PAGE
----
JOHNS ISLAND, S.C. (WCBD) – Lowcountry activists are moving forward with efforts to protect a historic tree on Johns Island. It’s a vision that first sprouted back in 2008 when development threatened to cut the angel oak down. The angel oak tree is an estimated four to five hundred years old and preservationists want it to stand tall for hundreds of years to come.
Leaders will discuss several methods of preservation for the 35 acres of land surrounding the angel oak park. Among them include green space and walking trails throughout the property.
“If you can tell the story of the Angel Oak, you can tell the story of Johns Island,” says Samantha Siegel, Angel Oak Project Manager for Lowcountry Land Trust.
South Carolina’s history is rooted deep on Johns Island delicate in nature and growing every single day. The way of life for an Angel Oak, make it more important than ever for activists to make sure it’s protected.
“The woods that we are surrounded by right now could have been condos and retail space,” says Siegel.
The Lowcountry Land Trust purchased 35 acres surrounding the Angel Oak tree in 2008. Since then, they’ve been working to reimagine the property. This summer, a landscape firm will work to transform the park while building better protection for the tree.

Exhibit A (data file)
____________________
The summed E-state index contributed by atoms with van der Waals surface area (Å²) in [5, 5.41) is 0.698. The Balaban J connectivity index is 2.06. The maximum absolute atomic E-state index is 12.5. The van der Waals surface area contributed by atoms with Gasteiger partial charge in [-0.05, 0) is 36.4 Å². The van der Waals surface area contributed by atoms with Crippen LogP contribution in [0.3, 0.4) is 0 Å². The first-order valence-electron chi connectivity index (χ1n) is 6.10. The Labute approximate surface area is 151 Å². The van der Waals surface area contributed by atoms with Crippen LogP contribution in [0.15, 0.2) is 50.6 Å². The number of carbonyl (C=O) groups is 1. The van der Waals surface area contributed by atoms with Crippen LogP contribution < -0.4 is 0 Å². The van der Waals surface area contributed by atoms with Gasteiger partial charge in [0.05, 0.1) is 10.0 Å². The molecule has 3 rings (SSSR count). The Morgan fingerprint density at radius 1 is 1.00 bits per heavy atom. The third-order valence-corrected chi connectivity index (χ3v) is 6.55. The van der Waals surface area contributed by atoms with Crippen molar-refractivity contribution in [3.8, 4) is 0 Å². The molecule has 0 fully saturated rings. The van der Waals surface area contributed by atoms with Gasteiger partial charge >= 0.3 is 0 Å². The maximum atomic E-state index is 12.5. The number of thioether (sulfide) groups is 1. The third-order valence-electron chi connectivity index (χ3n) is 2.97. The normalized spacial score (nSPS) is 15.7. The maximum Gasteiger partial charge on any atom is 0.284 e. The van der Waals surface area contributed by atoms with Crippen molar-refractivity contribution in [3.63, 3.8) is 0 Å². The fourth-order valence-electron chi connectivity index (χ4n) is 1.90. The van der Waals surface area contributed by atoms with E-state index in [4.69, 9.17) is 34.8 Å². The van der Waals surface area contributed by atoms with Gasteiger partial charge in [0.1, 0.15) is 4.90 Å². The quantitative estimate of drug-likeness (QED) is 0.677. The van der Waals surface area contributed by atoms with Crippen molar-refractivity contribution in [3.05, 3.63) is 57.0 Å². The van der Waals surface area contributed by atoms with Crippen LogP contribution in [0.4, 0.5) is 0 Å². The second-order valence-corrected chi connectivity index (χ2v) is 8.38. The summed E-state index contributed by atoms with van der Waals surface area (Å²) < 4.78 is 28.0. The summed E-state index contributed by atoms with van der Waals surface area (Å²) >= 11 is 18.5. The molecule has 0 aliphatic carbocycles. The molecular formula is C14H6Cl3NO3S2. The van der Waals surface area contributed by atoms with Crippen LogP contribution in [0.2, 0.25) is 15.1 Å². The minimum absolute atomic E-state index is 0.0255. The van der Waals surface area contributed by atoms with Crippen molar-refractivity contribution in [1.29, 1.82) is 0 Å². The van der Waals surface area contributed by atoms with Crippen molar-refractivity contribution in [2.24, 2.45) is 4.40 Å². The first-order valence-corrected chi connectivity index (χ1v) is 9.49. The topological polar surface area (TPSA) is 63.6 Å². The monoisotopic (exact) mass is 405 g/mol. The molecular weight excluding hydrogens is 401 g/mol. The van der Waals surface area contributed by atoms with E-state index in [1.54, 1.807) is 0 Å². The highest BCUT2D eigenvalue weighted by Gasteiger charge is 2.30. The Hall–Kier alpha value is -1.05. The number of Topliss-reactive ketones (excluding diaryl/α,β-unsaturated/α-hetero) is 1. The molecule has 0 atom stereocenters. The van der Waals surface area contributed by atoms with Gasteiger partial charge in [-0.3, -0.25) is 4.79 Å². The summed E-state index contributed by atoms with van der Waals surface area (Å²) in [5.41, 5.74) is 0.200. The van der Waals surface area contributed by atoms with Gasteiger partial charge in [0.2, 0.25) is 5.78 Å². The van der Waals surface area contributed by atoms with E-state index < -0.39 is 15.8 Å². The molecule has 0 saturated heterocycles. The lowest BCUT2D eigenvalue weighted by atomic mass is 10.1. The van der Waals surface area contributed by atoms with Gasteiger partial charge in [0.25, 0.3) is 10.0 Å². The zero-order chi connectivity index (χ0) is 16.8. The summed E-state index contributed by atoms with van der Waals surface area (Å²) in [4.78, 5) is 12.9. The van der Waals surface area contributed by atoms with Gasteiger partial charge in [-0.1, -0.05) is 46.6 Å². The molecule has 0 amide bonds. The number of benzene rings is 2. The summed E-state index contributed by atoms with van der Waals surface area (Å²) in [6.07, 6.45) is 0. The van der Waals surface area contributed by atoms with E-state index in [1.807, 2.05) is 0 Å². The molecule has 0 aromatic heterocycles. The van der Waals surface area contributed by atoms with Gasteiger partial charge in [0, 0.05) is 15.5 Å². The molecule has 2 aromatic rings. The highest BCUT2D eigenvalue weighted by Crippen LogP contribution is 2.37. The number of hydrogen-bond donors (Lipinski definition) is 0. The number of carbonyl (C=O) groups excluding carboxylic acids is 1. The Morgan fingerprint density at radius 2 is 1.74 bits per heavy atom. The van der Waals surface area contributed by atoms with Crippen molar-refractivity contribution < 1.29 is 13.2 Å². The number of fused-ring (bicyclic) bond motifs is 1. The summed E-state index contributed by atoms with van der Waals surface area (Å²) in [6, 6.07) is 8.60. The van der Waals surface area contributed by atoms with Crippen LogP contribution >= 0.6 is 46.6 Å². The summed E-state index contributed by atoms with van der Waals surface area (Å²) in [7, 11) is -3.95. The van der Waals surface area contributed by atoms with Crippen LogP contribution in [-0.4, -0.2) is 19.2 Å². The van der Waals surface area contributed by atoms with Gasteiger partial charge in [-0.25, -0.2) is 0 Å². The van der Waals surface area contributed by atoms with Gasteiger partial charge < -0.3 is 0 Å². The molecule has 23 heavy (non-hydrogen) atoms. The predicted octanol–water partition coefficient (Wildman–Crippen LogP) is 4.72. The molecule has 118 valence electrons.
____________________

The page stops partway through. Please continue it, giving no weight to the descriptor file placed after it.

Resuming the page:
“The vision is walking trails, very light on the land with historical and cultural information,” says Siegel.
Nurturing the land and historic tree while enhancing the resources it can provide to visitors. Siegel believes making the space an outdoor classroom for visitors of all ages will lead to additional preservation down the road.
“Enhance the ecosystem for the Angel Oak while also providing some additional green space for Johns Islanders and visitors,” says Siegel.
Officials will hold public meetings Thursday, June 9th at 7:00 p.m. and Wednesday, June 15th at 6:30 p.m., at the Johns Island Library. Officials will share their plan with residents before an official design for the preservation is brought to life over the coming months.
“This planning process is the result of a lot of community input that we’ve received,” says Siegel.
It’s a vision to strengthen an iconic piece of history with the hopes of protecting it for decades to come.
“And this will end that battle, this land will be conserved after we are gone,” says Siegel.
Nelson Byrd Woltz Landscape Firm will lead the build. Official drawings of the design are expected to be drafted and presented for public comment later this year.